CES: Nvidia, ARM partner on company's first high-performance CPU

CES: Nvidia, ARM partner on company's first high-performance CPU

Summary: At CES 2011, Nvidia announced that it plans to build high-performance ARM-based CPU cores, designed to support products as diverse as computers, servers, workstations and supercomputers.

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TOPICS: Processors, Hardware
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CES 2011

LAS VEGAS -- Nvidia announced on Wednesday that it plans to build high-performance ARM-based CPU cores, designed to support products as diverse as computers, servers, workstations and supercomputers.

The project -- until now called "Project Denver" -- is the company's first foray into CPUs.

[CES photo gallery: Nvidia debuts super phone, ARM partnership]

"ARM is the fastest-growing CPU architecture in history," Nvidia CEO Jen-Hsun Huang said. "This marks the beginning of the Internet Everywhere era, where every device provides instant access to the Internet, using advanced CPU cores and rich operating systems.

Specifically, the project will materialize as an Nvidia CPU running the ARM instruction set, which will be fully integrated on the same chip as an Nvidia GPU.

Nvidia says it obtained rights to develop its own high performance CPU cores based on ARM's future processor architecture; in the meantime, the company has licensed ARM's existing Cortex-A15 processor for its Tegra mobile processors.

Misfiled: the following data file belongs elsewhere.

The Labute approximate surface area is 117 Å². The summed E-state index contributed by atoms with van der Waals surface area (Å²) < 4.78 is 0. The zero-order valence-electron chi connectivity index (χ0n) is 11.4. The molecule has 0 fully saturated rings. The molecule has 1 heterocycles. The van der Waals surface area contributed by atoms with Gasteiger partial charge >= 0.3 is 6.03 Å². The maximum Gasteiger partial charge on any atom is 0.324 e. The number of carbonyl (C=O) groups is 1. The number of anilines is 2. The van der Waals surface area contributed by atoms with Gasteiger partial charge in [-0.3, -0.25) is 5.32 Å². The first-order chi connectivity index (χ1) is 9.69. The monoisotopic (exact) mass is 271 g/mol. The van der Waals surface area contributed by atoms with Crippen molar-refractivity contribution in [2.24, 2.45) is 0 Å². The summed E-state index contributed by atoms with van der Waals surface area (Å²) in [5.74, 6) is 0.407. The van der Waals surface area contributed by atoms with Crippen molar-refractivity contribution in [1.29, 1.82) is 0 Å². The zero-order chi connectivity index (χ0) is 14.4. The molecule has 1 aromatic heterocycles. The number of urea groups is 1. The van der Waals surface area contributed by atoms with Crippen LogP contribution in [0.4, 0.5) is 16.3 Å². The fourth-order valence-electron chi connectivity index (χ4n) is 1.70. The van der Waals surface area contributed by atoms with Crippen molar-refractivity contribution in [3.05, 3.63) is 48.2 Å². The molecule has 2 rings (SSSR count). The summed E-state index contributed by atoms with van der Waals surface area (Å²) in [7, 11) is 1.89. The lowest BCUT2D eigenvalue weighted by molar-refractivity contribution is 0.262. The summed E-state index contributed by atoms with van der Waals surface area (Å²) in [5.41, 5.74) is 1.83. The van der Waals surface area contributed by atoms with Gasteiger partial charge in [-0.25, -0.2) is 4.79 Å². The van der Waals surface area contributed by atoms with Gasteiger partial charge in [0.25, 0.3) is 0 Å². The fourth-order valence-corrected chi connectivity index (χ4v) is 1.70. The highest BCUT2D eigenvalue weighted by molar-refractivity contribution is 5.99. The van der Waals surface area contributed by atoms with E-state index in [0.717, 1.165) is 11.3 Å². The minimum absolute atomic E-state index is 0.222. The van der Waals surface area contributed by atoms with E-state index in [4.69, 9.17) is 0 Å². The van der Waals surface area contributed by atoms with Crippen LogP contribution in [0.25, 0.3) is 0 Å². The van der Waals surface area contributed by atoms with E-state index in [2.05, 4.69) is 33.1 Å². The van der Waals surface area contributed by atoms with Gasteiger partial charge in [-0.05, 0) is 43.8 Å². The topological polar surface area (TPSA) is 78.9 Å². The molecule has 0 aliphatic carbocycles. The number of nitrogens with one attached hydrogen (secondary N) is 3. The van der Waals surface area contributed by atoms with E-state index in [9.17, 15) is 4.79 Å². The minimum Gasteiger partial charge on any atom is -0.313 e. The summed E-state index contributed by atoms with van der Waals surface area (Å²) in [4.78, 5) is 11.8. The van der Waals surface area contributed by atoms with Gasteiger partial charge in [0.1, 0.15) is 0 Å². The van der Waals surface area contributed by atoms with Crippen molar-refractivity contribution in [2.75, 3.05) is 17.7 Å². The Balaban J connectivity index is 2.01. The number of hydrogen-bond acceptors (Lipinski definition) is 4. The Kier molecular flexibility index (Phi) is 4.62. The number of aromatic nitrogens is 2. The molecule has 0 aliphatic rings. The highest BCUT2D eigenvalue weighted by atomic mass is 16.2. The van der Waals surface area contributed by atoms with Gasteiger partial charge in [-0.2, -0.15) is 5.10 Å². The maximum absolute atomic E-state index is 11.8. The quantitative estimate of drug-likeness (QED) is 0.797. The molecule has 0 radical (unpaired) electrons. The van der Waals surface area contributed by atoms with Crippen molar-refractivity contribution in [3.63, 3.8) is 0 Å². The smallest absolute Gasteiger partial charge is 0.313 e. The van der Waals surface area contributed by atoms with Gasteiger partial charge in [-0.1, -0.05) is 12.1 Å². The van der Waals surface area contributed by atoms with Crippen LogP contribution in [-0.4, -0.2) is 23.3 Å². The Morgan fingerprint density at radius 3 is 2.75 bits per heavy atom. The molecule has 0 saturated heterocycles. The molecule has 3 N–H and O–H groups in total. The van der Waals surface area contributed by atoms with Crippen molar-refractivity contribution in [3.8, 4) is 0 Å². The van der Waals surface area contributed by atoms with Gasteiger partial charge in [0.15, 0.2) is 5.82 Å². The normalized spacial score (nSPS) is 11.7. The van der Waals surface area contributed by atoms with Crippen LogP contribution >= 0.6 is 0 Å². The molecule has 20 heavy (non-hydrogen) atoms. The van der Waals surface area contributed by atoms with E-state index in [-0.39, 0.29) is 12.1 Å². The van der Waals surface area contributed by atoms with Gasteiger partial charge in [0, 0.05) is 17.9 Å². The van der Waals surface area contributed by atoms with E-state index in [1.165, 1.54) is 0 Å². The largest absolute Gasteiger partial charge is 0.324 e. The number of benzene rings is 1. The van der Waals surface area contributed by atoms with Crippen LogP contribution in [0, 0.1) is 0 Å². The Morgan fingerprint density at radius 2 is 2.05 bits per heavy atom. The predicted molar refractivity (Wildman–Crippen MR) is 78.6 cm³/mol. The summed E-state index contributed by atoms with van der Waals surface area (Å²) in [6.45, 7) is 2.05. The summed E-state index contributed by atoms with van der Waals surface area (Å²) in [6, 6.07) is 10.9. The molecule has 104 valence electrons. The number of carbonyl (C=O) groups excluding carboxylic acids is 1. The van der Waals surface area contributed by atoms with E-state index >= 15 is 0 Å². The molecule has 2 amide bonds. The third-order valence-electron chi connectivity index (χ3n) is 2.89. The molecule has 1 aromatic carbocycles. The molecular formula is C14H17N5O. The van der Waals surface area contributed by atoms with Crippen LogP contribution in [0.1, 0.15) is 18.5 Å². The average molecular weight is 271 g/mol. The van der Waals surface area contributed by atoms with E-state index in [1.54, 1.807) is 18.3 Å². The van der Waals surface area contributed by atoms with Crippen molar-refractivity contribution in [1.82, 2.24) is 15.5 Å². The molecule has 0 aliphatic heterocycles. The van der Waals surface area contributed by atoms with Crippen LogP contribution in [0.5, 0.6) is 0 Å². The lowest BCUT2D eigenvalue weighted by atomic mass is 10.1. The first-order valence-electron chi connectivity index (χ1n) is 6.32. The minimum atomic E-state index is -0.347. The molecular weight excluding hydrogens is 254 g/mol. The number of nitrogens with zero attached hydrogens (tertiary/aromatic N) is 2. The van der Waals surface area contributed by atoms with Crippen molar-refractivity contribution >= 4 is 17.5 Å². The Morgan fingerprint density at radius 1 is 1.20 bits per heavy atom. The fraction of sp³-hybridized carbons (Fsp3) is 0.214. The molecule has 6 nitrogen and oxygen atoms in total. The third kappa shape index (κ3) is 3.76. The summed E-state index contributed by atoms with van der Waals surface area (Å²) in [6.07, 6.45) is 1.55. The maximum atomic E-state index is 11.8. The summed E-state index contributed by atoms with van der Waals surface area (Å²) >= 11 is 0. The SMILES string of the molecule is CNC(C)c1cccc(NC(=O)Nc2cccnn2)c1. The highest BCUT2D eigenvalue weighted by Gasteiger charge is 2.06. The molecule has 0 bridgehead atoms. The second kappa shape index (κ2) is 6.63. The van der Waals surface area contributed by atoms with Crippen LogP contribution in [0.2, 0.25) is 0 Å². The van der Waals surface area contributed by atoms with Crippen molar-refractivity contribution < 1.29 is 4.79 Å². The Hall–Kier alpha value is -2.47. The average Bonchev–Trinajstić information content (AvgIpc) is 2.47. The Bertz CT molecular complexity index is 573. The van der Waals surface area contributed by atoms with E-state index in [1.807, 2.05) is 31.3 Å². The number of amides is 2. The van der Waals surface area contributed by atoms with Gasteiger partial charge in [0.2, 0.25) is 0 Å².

At the press conference at the 2011 Consumer Electronics Show, Huang made several key points about his company's big bet on ARM:

  • "I think we all believe we're going to have more than one of these mobile computing devices in our lives, and the number of these devices will expand into well over the tens of billions, into what people call the 'Internet of things.'"
  • "These things will be everywhere, from kiosks to cars to phones to tablets."
  • "The reason why Tegra 2 is going to be so important for cars is because energy efficient directly relates to weight directly relates to fuel efficiency. There are so many processors in cars now....you'd better be miserly about the energy efficiency of your instrumentation panel."

Related CES coverage:

Topics: Processors, Hardware

Andrew Nusca

About Andrew Nusca

Andrew Nusca is a former writer-editor for ZDNet and contributor to CNET. During his tenure, he was the editor of SmartPlanet, ZDNet's sister site about innovation.

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  • Tegra 2 or 3 will be ideal for this:

    http://www.microsoft.com/presspass/press/2011/jan11/01-05SOCsupport.mspx
    Joe_Raby